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updated: 5/21/2011 9:34 AM

Vernon Hills cricket to play first game on home field

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  • Shiran Kaushik, left, bowls to the batsman Sandeep Bhardwaj as wicket keeper Raj Kosgi observes during a demonstration last year by the Vernon Hills Cricket Club Hawks. The team plays Sunday for the first time on its home field at Century Park.

       Shiran Kaushik, left, bowls to the batsman Sandeep Bhardwaj as wicket keeper Raj Kosgi observes during a demonstration last year by the Vernon Hills Cricket Club Hawks. The team plays Sunday for the first time on its home field at Century Park.
    STEVE LUNDY | Staff Photographer, 2010

 
 

The Vernon Hills Cricket Club Hawks' match scheduled for Sunday in Century Park will mark the arrival of a new sport on the local scene.

Local cricket players, who for six years have been aspiring to have a home field, plan a short ceremony between matches at 12:45 p.m. to mark the occasion.

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"Someone from our board will throw out a pitch or two," said Jeff Fougerousse, executive director of the park district. "It'll be interesting to see."

Tom Ritter, superintendent of recreation, worked with the club to have a cricket pitch -- essentially a long, narrow concrete rectangle topped with an artificial surface -- installed in the grass between the two ball fields in the northeast section of the park.

The pitch is situated in the center of an oval playing field 120 yards in diameter just north of Big Bear Lake.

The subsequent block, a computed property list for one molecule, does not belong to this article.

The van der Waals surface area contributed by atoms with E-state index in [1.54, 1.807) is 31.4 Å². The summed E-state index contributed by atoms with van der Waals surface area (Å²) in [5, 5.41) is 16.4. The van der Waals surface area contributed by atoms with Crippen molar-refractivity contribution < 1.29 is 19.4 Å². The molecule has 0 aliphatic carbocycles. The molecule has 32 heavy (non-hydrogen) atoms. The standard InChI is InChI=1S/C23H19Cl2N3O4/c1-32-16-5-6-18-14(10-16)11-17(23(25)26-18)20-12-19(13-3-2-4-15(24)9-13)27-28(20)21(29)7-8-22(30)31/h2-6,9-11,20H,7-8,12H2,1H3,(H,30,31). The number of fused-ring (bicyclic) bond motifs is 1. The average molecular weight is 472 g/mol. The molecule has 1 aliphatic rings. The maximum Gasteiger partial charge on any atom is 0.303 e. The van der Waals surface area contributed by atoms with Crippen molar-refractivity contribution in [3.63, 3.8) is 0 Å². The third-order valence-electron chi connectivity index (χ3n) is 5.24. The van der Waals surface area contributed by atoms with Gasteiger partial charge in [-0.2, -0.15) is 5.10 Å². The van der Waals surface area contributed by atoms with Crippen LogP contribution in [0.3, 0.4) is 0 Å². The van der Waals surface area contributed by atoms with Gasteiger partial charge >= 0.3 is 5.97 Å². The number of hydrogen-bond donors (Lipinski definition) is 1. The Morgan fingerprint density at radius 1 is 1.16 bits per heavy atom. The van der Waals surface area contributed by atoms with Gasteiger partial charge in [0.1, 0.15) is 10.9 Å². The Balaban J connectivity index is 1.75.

"It's big," said Ritter. Other than marking a dashed line around the perimeter with paint or chalk, no other preparation is needed.

Since being included last year on an extensive list of park improvements, word of the pending project piqued the interest of area players, according to team officials.

The Hawks' roster of about 17 players doubled and a second team was created before signups were capped, according to Bobby Tuli club manager. Players are white-collar professionals from Vernon Hills and neighboring communities.

"The fact that there is now a great cricket ground in Lake County and we don't need to travel to other far west or south suburbs is a dream come true for our team," he said.

Tuli said the club expects more teams and players to participate next year.

Sunday's matches will be the second of the 15-game regular season, which runs until early September. The Hawks are among about three dozen teams in the American Cricket Conference, which was founded 10 years ago.

Hawks' players also have agreed to teach in an instructional cricket program for youths to start in June.

"Ultimately, this will culminate in that there will be enough interest that we can start our own league," Ritter said.

Though not the determining factor, the cricket pitch was listed as one of the unique features that can benefit various age groups in a successful park district application for a state grant. The district received $400,000 to be applied to the $1.8 million in Century Park improvements.

A pavilion that can be rented year-round is scheduled to open in early June as a main feature of the project. Other amenities nearing completion include: two outdoor shelters; a fishing pier; new lighting and bike paths; a basketball court; sand volleyball court; a fitness playground for older kids; bocce ball courts; and space for "bags" games and horseshoes.

Restoration of a portion of the Big Bear Lake shoreline, as well as interpretive signs are part of the project.

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